Violence and Aggression against African American Women and Children
by Cece Alexandra Noel (2017)
I believe the theory of evolutionary aggression and violence can be seen in the homes of African American families. People require more than food and shelter to survive, so this aggression is also societal.
Social learning theory (Anderson & Bushman, 2002) caused by institutional racism – either directly experienced or observed – conceptualises the anger, hatred and frustrations of African American men, which are then being displaced onto their partners, lovers and children.
Anderson & Bushman’s General aggression model (GAM), a holistic framework then looks at the multiple theories of aggression, however scholarship has emphasised the male experience as opposed to the female.
Hill Collins categorises violence into three dimensions – the second of which concerns the relationship between actions and speech. We can hypothesise that this quantifies as aggression and violence, designed to belittle, humiliate, and strip victims of their sense of worth, while the powerful individual inflicting the violence has no idea that they – in fact – are reproducing the subverted climate of fear seen outside of their homes. To return to the theory of evolutionary aggression – which would typically come from perpetrators of racism and therefore is designed to belittle and humiliate the minorities, Hill Collins’ theory correctly establishes the ethnography of abuse for African-American women and children: silence will yield better treatment; victims know that their homes will provide better refuge in a world that preys upon the weak (Hill Collins, p.925).
Unfortunately, the man knows his power over his household, as do his victims, therefore he must be playing a role of self-efficacy (Anderson & Bushman, 2002, p.36), for his specific aggressive acts have been chosen with the belief that those he has victimised will remain in fear, just like the generations of Black people before him. Anderson and Bushman also suggest that the anger-aggression linkage is one that humans are evolutionarily prepared to learn, particularly in relationships.
My next hypothesis therefore, considers environmental factors, which have stripped these men of their self-esteem, but which Anderson and Bushman’s GAM does fail to consider. Their frustration stems from relative depravation (Myers, 2013), because the American Dream has failed them, and they are taking their learnt aggression out on their families, which they perceive to be the only property of worth to them. With low levels of serotonin and high levels of testosterone, it is generally accepted that the expression of aggression is caused by a combination of environmental and genetic factors (Laureate, 2017).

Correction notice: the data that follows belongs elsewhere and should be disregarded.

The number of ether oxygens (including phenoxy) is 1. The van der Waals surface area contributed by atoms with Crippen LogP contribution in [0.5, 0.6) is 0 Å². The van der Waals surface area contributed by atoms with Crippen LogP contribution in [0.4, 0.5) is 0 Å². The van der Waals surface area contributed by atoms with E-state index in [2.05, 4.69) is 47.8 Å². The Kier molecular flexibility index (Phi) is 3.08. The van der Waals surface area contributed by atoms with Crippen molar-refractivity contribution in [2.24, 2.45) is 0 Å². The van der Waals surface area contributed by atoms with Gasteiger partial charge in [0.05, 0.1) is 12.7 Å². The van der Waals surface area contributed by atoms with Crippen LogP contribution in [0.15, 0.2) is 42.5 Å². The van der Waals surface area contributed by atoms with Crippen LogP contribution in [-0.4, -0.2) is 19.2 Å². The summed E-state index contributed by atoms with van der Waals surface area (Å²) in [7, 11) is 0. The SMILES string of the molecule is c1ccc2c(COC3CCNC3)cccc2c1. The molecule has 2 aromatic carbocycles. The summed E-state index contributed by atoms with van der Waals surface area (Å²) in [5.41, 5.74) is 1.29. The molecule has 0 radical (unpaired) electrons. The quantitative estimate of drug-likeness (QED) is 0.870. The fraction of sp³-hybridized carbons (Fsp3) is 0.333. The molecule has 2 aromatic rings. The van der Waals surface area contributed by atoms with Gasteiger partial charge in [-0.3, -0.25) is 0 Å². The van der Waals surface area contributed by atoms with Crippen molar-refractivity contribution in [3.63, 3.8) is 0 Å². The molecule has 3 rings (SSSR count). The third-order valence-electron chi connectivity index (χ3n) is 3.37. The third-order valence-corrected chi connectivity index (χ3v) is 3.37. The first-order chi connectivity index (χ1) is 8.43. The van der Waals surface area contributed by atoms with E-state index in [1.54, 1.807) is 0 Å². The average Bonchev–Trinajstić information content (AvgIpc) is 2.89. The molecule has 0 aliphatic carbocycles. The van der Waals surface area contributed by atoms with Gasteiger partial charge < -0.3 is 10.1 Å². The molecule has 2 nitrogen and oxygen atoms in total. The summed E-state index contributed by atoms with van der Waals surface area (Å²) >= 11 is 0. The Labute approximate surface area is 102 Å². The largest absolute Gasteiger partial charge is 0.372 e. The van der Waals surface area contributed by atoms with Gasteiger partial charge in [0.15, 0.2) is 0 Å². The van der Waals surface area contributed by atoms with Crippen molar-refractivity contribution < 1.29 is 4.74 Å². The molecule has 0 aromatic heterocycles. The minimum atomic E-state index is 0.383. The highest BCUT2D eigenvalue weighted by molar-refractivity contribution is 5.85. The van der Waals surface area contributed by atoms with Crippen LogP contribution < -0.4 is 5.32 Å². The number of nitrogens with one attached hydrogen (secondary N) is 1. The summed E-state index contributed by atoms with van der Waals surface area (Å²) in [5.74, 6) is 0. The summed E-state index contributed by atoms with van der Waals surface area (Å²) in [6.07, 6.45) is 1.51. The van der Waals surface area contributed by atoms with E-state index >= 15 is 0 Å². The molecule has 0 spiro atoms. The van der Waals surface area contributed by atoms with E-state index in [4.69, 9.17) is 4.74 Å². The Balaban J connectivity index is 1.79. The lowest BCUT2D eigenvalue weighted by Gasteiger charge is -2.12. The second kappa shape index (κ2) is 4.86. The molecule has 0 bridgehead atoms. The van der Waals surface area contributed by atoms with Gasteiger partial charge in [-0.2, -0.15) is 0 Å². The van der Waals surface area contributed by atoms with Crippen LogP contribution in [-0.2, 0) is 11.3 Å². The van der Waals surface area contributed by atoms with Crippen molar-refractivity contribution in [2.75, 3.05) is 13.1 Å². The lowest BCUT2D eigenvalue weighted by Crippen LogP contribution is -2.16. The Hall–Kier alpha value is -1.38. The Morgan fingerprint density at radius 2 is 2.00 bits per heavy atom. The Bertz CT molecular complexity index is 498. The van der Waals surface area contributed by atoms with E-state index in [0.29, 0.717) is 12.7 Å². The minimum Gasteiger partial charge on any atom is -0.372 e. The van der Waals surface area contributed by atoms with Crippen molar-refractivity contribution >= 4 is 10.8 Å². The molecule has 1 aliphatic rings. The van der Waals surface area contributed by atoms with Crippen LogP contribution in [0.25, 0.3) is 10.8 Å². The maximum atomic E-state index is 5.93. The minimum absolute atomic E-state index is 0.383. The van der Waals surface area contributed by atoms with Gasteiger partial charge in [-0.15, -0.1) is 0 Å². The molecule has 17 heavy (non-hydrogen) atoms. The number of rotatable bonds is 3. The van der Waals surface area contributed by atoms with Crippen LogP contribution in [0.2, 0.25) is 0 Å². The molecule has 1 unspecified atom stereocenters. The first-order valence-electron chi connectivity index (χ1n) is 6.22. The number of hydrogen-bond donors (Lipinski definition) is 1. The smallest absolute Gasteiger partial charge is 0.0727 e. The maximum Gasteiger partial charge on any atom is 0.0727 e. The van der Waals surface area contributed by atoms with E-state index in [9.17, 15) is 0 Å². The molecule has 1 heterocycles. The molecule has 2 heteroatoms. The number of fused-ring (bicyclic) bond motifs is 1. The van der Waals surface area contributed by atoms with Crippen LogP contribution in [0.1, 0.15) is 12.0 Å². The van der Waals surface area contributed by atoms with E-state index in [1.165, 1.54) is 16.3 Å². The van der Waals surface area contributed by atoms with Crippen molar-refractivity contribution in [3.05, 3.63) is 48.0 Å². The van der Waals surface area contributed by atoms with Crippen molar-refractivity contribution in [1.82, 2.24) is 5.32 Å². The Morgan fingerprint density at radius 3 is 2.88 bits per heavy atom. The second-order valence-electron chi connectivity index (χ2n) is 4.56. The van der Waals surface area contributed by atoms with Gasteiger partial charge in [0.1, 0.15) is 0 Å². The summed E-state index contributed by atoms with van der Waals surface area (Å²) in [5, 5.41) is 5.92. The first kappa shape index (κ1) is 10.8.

Anderson and Bushman suggest Multisystemic therapy, which is not only family focused intervention; it is also a biosocial intervention framework, built around the individual, as well as the family, to understand the cues of aggression and violence, with the goal of reducing it.
But what if you can’t escape the aggression cues such as racism, racial inequalities or societal humiliation? How much will the person really change?
A study on Domestic Violence in the African American Community by Hampton, Oliver and Magarian (2003) found that not only providing employment for Black men was the solution to, but simultaneously re-educating them on their perceptions of Black women, by confronting sexist stereotypes and enhanced male-female relationships, was a solution to helping to reduce violence within families. This was also intrinsic to reforming the Black community.
However, social psychology contributes to the problem because these methodologies do not protect women and children. I challenge psychologists to create interventions with an emphasis on building a biosocial intervention frameworks for women and children within the African American community, to feel safe enough to come forward and break the pattern of evolutionary violence within families.
The repetitive vicious cycle of violence is also a major issue within the African American ethnographic; children are either forced to resolve conflicts or become imitators. The biopsychosocial model explains how children who directly experience violence or observe others’ aggressive behaviour, then replicate the same negative responses outside.
R.E. Davis (1997) raised the key point that providers do not offer intervention to allow this ethnographic the space to elicit information about early traumatic life events (Hampton, Magarian & Oliver, 2003), therefore the psychosocial needs for children are not being met, allowing the cycle to continue into the next generation.